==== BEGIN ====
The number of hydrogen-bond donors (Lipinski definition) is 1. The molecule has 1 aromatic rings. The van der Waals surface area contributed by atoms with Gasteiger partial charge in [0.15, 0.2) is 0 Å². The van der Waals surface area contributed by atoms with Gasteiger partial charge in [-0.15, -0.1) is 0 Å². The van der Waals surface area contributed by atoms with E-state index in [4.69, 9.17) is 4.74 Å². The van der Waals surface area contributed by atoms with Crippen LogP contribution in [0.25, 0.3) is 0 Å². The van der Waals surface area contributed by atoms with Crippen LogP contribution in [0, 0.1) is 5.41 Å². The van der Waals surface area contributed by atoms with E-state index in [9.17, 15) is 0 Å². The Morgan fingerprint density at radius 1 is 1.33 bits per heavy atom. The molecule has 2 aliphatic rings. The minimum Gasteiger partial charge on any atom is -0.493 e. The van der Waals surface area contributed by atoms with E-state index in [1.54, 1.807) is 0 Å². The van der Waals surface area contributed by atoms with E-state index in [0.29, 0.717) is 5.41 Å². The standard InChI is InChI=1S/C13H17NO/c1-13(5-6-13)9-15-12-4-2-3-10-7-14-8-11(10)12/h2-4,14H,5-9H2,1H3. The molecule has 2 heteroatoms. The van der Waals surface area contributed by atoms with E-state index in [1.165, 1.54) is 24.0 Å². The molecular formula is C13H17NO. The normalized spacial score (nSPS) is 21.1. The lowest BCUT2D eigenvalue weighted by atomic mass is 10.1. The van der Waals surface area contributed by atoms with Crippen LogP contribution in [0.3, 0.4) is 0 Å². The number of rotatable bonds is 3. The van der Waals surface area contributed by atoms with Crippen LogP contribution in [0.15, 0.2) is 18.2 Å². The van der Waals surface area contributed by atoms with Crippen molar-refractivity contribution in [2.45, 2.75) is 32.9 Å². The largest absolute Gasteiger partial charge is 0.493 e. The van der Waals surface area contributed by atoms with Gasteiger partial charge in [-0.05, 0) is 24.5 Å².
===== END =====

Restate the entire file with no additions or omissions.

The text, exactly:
The number of hydrogen-bond donors (Lipinski definition) is 1. The molecule has 1 aromatic rings. The van der Waals surface area contributed by atoms with Gasteiger partial charge in [0.15, 0.2) is 0 Å². The van der Waals surface area contributed by atoms with Gasteiger partial charge in [-0.15, -0.1) is 0 Å². The van der Waals surface area contributed by atoms with E-state index in [4.69, 9.17) is 4.74 Å². The van der Waals surface area contributed by atoms with Crippen LogP contribution in [0.25, 0.3) is 0 Å². The van der Waals surface area contributed by atoms with Crippen LogP contribution in [0, 0.1) is 5.41 Å². The van der Waals surface area contributed by atoms with E-state index in [9.17, 15) is 0 Å². The Morgan fingerprint density at radius 1 is 1.33 bits per heavy atom. The molecule has 2 aliphatic rings. The minimum Gasteiger partial charge on any atom is -0.493 e. The van der Waals surface area contributed by atoms with E-state index in [1.54, 1.807) is 0 Å². The van der Waals surface area contributed by atoms with E-state index in [0.29, 0.717) is 5.41 Å². The standard InChI is InChI=1S/C13H17NO/c1-13(5-6-13)9-15-12-4-2-3-10-7-14-8-11(10)12/h2-4,14H,5-9H2,1H3. The molecule has 2 heteroatoms. The van der Waals surface area contributed by atoms with E-state index in [1.165, 1.54) is 24.0 Å². The molecular formula is C13H17NO. The normalized spacial score (nSPS) is 21.1. The lowest BCUT2D eigenvalue weighted by atomic mass is 10.1. The van der Waals surface area contributed by atoms with Crippen LogP contribution in [0.3, 0.4) is 0 Å². The number of rotatable bonds is 3. The van der Waals surface area contributed by atoms with Crippen LogP contribution in [0.15, 0.2) is 18.2 Å². The van der Waals surface area contributed by atoms with Crippen molar-refractivity contribution in [2.45, 2.75) is 32.9 Å². The largest absolute Gasteiger partial charge is 0.493 e. The van der Waals surface area contributed by atoms with Gasteiger partial charge in [-0.05, 0) is 24.5 Å².